Fez was one of the most historically unique cities we have ever been to and is a must stop when visiting Morocco. We would recommend at least two full days, one to learn about the history and the other to explore the shops at the various markets in the oldest Medina in the world.
We stayed at an incredible Airbnb for $100 per night in the Medina. It was a 3 bedroom/3 bathroom house with an incredible rooftop view in the heart of the old Medina. Our host Sim Muhammad met us when we arrived and walked us to the house (the Medina is a maze and it would be nearly impossible to find the place on your own).
Sim Muhammad scheduled a tour of the Medina for us for the next day for 400 Dirham ($43) and a cooking class for Quan and Helen for 800 Dirham ($86) which included a meal for four. (Sim Muhammad even arranged for our desert trek which we drove to the next day).
The Fez Medina was founded in 808 and is the biggest mid evil Medina in the world it covers 865 Acres/350 hectares with over 9,000 alleyways and 300,000 people.
There are two parts of the Medina the Tunisian and Andalusian part. Doors in the Medina are unique, they include:
- Fatima hands by the door for protection
- Most doors have 2 knockers: the taller one for strangers or men, the shorter one for family members, children, or women. Each knocker has a distinctive sound to let the women inside know whether to answer the door
- There is typically a smaller door that is used as the main entrance which means each person entering the home takes time to bow deferentially to God. The larger door is typically only used to move furniture or large items.
The first University in the world was also founded in the Fez Medina in 859, the University of Al Quaraouiyine was founded by an Arab Muslim woman named Fatima al-Fihri. It has the world’s oldest library and great Western scholars have studied there including Maimonides in the mid 1100’s and and Pope Sylvester II from 999-1001, who introduced the number zero to Europe.
In the morning we went into the Medina to shop for food for the cooking class. The first place we were taken to was the chicken stand where there were live chickens. Within about five minutes the person killed the chicken, de-feather’d it, cut off its feet and gave it to us. We bought a lot of nuts, fruits and vegetables in the market. There were a lot of cats hanging out by the fish stand. It was an exciting view into local life and we were the only tourists who were a part of that morning’s market buzz.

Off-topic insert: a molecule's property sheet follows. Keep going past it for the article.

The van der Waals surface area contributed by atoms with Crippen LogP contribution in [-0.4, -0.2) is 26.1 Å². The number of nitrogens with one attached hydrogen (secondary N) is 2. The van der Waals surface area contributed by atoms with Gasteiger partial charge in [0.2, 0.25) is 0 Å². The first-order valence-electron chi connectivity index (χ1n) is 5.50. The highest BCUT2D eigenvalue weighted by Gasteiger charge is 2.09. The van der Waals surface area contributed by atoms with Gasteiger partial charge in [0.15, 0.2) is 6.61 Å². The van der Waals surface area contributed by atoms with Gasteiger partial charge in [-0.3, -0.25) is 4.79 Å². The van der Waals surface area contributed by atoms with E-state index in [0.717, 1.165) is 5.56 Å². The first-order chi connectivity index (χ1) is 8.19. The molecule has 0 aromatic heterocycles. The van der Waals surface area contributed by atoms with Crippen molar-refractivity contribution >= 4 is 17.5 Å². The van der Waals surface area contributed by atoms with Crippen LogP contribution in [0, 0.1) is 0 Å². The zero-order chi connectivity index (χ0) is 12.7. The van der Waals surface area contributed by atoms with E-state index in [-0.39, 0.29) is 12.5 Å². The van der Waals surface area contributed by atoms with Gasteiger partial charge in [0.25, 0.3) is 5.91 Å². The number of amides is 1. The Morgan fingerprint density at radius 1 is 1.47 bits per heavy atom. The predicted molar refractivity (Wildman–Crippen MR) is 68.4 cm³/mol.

On our tour of the Medina that afternoon, we spent much of our time distracted by shops and shopping. Quan and Helen got a nice kaftan in a manufacturing store for only 100 Dirham each.
As the price kept coming down the owner acted like his life was coming to an end, finally as we walked out he went from 1500 to 1000 Dirham’s and the deal was done. He then took many pics with us and went from having his life being over to the happiest person in the world.
Quan was intent on finding Jesse a kaftan but Jesse has always been picky about his kaftans.
After a long one hour, coma inducing lunch we went back to our palace/Airbnb. Quan and Helen cooked dinner which took hours, they learned to make pastille . David and Jesse made a trip to the local Carrefour to pick up alcohol for the trip. David’s British tendencies took over and the men came back with enough alcohol to open a small alcohol bodega. Dinner was delicious as we ate on the roof to finish our time in Fez.
Jewish History in Fez
Fez was a really unique place we wish we had spent one more day in. We did not get to explore the Jewish quarter of Fez, but learned it was know as the new Medina founded in the 14th century. Jews had settled in Morocco 2,500 years ago and throughout much of that history the majority of the Jews lived in Fez. Morocco had a total Jewish population that peaked in the mid 20th century at between 250,000 and 350,000. Today there are only 2,500 Jews in Morocco mainly in Casablanca that constitutes primarily an older population.
If going to Fez we would really encourage you to consider the Airbnb we stayed at. It was one of our favorite stays and our host was one of the most helpful people we have met so far.
The next morning we were off from Fez mentally preparing our rear-ends for 4 hours of camel rides in the Sahara the next two days.